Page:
De Jongh returns home from hospital after bike crash

Steven de Jongh has returned home from hospital following his crash and brief disappearance in Girona on Monday.

The Dutchman, who works as a directuer sportif at Trek-Segafredo, was reported missing by his wife, Renee Meijers, on Monday after failing to return home from a morning bike ride. He was found by helicopter search several hours later in a roadside ravine, and was taken to hospital, where he was diagnosed with concussion but no more severe injuries.

"Steven was discharged from the hospital this afternoon," Trek-Segafredo said in a statement on Tuesday. "He will further rest and recover from his injuries at home. He's still very much affected by what happened and is overwhelmed by all your kind messages and support and says 'thank you' to all of you."

Meijers, who had reported De Jongh's disappearance to the police on Monday and then issued a number of pleas via social media, was relieved to have her husband back.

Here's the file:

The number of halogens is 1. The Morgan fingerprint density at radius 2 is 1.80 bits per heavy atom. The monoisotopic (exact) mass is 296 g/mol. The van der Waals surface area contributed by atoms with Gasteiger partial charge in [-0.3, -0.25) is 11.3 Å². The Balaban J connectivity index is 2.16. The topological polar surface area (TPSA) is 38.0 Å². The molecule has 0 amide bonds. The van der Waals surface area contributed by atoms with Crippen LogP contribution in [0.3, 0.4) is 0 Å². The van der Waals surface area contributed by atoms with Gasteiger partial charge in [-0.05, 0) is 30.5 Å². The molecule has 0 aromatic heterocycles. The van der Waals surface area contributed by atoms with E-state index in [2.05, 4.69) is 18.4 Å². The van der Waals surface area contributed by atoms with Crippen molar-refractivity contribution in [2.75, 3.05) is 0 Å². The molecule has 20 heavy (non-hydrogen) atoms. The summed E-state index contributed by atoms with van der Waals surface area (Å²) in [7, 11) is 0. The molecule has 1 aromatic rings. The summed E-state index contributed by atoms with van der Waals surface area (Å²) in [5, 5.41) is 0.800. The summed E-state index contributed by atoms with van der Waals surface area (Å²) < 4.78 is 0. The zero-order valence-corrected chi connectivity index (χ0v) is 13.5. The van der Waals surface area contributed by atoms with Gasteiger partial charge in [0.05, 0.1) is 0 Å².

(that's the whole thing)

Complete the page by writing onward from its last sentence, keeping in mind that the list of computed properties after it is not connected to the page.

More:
"I have got him. Safe on the couch next to me," she wrote on Twitter. "He still does not realise what happened and is in a lot of pain."

Speaking to Dutch newspaper, De Telegraaf, she added: "Steven has been incredibly lucky and we also know that he is still there. He has trouble keeping his eyes open and a lot of headaches. If that continues, they will do further research. Now he has to keep calm especially. "

Meijers also issued a series of thanks to the numerous people who helped in the process of tracking down De Jongh. She revealed that LottoNL-Jumbo rider Robert Gesink, who lives nearby, went straight out on his bike to search the area where De Jongh was riding.

The tool that made it possible to see where De Jongh was riding was Strava, a GPS service that allows cyclists to track and log their training rides. De Jongh's ride uploaded itself to the system and it showed that it ended on a road some 15km from his home, allowing the police to focus their search.

Meijers paid tribute to Strava as "the big life saver", while Trek-Segafredo rider Toms Skujins noted: "People say how bad are phones and social media, but it might just have saved his life."

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